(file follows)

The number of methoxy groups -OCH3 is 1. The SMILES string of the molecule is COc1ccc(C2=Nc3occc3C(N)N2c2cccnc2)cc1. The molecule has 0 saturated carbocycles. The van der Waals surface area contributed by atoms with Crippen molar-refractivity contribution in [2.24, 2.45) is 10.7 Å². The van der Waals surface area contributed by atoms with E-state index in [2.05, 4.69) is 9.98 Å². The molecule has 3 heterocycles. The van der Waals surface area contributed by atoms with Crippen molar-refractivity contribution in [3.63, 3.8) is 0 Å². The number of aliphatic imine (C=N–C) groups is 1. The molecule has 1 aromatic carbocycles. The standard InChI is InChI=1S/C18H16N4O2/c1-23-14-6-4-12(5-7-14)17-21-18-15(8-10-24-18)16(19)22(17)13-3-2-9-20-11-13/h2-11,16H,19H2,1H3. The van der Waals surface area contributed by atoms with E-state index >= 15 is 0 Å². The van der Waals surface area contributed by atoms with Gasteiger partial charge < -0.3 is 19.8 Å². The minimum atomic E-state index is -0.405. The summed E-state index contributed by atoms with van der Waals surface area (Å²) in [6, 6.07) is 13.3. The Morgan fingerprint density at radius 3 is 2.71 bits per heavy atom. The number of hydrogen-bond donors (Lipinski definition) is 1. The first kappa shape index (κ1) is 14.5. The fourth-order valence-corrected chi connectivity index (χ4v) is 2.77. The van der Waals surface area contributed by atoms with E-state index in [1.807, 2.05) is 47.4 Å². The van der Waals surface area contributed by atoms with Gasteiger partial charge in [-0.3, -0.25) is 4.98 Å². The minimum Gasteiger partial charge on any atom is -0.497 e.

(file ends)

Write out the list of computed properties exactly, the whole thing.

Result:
The number of methoxy groups -OCH3 is 1. The SMILES string of the molecule is COc1ccc(C2=Nc3occc3C(N)N2c2cccnc2)cc1. The molecule has 0 saturated carbocycles. The van der Waals surface area contributed by atoms with Crippen molar-refractivity contribution in [2.24, 2.45) is 10.7 Å². The van der Waals surface area contributed by atoms with E-state index in [2.05, 4.69) is 9.98 Å². The molecule has 3 heterocycles. The van der Waals surface area contributed by atoms with Crippen molar-refractivity contribution in [3.63, 3.8) is 0 Å². The number of aliphatic imine (C=N–C) groups is 1. The molecule has 1 aromatic carbocycles. The standard InChI is InChI=1S/C18H16N4O2/c1-23-14-6-4-12(5-7-14)17-21-18-15(8-10-24-18)16(19)22(17)13-3-2-9-20-11-13/h2-11,16H,19H2,1H3. The van der Waals surface area contributed by atoms with E-state index >= 15 is 0 Å². The van der Waals surface area contributed by atoms with Gasteiger partial charge < -0.3 is 19.8 Å². The minimum atomic E-state index is -0.405. The summed E-state index contributed by atoms with van der Waals surface area (Å²) in [6, 6.07) is 13.3. The Morgan fingerprint density at radius 3 is 2.71 bits per heavy atom. The number of hydrogen-bond donors (Lipinski definition) is 1. The first kappa shape index (κ1) is 14.5. The fourth-order valence-corrected chi connectivity index (χ4v) is 2.77. The van der Waals surface area contributed by atoms with E-state index in [1.807, 2.05) is 47.4 Å². The van der Waals surface area contributed by atoms with Gasteiger partial charge in [-0.3, -0.25) is 4.98 Å². The minimum Gasteiger partial charge on any atom is -0.497 e.